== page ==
Yom Kipur Wednesday 12th
Shacharit 9.30 am
Torah 10.45 am
Musaf 12.00 am
Sermon 1.15pm
Mincha 3.00 pm
Neilah 5.00pm Fast ends 6.05 pm

Please remember not to bring cell phones to the synagogue and to respect the atmosphere for those who wish to pray and mediate. If you want to talk, please do so outside the sanctuary. And please ask your children play outside and not disturb those praying. Thank You.

Shabbat Nitzavim

Candles Friday 30th September 6:20pm
Havdalah 7:15pm

Cy Aminzadeh’s Bar Mitzvah
Services this coming Shabbat only will be held at
The Pratt House
58 East 68th Street (South West corner with Park Lane)

There are several “contracts” between God and Israel in the Torah. But this final one includes a new idea, that of choice. “You may think you are blessed (if you do not want to accept this contract) and be in peace, for I am only following my heart’s desire (free will).” That looks like a reasonable deal. But then the Torah goes on to warn such a person that abandoning God will have awful consequences. Is there not a contradiction between the right to choose and the threat of disaster of the choice is a wrong one?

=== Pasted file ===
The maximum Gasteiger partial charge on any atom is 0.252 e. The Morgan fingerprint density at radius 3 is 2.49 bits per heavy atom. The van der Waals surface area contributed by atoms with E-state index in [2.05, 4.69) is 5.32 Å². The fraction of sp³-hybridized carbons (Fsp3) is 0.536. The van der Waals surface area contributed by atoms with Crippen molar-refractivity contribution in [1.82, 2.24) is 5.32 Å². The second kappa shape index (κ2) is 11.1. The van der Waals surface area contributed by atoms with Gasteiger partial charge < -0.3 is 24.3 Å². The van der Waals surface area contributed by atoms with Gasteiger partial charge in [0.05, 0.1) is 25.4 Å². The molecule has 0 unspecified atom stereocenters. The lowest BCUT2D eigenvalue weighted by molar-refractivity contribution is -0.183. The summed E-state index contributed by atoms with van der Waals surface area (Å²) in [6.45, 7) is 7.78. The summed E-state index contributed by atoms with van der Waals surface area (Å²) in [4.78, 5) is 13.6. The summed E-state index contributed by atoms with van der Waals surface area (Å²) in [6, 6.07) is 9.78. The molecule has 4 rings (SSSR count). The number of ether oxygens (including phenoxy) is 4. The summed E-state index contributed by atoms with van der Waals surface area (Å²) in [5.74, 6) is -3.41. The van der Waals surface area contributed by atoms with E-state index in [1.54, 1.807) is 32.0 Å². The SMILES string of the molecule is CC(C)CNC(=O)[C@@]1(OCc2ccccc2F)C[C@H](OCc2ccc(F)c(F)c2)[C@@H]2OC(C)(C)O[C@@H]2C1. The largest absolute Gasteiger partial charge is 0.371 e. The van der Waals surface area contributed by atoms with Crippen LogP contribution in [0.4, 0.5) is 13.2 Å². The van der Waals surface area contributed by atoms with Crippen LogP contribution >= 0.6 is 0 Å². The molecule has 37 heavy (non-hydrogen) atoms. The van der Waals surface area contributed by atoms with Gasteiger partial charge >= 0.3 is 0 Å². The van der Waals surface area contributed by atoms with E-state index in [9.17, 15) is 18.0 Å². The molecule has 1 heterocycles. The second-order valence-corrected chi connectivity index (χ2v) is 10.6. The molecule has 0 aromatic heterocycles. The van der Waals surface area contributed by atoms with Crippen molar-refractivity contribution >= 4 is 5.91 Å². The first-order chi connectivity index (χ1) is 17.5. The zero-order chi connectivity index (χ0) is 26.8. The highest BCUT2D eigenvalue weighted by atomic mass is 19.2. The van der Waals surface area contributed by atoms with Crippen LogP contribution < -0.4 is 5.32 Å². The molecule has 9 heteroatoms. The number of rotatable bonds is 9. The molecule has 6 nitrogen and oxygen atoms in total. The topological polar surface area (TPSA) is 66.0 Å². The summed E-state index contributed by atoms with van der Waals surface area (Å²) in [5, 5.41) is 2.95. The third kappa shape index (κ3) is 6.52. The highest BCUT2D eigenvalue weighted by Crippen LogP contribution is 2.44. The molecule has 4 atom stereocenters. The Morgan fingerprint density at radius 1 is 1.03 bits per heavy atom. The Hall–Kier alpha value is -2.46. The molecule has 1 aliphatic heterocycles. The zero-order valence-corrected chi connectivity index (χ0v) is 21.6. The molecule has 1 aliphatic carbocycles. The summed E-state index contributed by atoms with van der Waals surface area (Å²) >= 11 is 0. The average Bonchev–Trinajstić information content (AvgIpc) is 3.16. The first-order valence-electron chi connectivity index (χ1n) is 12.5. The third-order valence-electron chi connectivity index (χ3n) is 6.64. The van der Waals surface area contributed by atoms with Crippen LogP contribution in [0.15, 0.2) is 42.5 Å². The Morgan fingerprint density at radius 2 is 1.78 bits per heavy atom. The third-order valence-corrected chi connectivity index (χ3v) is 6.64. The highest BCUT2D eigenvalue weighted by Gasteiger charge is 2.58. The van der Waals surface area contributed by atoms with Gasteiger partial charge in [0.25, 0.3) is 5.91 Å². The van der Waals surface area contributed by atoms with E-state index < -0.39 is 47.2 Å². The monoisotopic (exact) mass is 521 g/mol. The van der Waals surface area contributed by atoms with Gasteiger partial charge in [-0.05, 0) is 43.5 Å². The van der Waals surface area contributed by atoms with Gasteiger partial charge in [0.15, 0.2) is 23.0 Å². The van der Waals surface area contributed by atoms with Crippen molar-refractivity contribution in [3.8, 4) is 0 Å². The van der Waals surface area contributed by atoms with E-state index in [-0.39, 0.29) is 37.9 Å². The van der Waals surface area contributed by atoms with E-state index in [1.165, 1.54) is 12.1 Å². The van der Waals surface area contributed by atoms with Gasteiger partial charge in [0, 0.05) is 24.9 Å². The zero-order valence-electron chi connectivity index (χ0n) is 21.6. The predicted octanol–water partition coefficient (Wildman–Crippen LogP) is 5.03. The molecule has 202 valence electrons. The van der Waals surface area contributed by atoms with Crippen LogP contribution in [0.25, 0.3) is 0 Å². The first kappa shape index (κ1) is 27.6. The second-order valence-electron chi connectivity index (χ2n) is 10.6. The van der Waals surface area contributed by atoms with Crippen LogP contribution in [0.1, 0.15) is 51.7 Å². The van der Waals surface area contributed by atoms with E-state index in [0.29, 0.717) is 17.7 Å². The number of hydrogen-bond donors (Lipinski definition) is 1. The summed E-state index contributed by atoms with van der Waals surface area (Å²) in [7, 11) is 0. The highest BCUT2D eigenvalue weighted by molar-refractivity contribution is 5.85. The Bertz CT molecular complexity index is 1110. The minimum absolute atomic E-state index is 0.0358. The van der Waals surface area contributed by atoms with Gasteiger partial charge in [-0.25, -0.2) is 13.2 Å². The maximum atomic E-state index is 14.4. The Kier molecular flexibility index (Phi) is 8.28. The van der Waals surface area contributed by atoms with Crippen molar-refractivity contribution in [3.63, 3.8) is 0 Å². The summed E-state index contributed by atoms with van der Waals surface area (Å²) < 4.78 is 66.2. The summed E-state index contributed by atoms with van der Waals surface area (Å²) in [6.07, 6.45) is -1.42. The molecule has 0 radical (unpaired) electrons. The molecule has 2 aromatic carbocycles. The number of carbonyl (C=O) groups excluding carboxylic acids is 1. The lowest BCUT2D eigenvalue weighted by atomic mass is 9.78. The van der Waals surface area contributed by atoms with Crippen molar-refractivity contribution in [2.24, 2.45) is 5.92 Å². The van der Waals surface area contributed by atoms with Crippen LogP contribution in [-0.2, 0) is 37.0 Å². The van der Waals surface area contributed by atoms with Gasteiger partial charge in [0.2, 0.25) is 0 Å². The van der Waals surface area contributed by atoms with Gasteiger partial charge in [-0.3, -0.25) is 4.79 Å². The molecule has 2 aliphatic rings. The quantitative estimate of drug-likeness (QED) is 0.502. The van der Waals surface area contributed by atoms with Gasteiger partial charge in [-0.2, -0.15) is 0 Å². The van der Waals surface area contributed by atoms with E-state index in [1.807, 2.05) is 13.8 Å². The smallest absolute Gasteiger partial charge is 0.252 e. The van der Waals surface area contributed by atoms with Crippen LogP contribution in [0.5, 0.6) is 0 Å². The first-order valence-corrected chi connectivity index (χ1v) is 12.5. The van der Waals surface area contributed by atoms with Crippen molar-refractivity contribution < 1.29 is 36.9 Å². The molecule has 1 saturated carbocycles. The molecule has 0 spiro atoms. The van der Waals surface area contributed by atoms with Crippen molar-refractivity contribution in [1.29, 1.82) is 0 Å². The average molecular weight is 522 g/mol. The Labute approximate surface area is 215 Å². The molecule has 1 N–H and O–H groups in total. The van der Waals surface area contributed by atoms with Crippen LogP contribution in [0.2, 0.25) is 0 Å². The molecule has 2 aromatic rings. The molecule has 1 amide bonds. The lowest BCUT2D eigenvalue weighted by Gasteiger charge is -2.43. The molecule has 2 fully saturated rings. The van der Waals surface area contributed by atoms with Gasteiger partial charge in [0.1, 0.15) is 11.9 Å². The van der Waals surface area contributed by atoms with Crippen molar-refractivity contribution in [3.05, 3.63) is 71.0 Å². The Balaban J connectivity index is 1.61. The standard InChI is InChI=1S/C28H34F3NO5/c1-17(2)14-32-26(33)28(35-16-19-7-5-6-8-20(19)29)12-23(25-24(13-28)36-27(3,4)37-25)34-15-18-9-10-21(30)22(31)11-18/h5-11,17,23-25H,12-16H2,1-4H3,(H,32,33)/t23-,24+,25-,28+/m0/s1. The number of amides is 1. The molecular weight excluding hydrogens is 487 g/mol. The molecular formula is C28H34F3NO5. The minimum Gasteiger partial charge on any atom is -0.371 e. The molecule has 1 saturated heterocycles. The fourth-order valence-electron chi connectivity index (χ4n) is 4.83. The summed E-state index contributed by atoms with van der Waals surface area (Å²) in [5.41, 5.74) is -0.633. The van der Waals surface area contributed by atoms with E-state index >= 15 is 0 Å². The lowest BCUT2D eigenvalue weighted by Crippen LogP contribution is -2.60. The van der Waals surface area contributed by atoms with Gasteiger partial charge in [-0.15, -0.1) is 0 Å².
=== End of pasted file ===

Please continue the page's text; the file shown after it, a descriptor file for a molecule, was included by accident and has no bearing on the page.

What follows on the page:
The Torah, given its age and context, presents God to us as a positive source of love and on the other hand as an authority. A parent, combining love and authority. We may bridle at the idea of an authority telling us what to do. But is this not how all parents have to function? Everyone knows one’s child will have the freedom to make his or her own choices to some degree. How often do children indeed rebel against their parents. Parents may know the consequences of giving a child freedom, of imposing no constraints, of not trying to argue against decisions. So we say to kids, “it is your choice but I warn you. It is not going turn out so well.” Sometimes parents are wrong. But very often children regret the lack of guidance from parents as much as too much.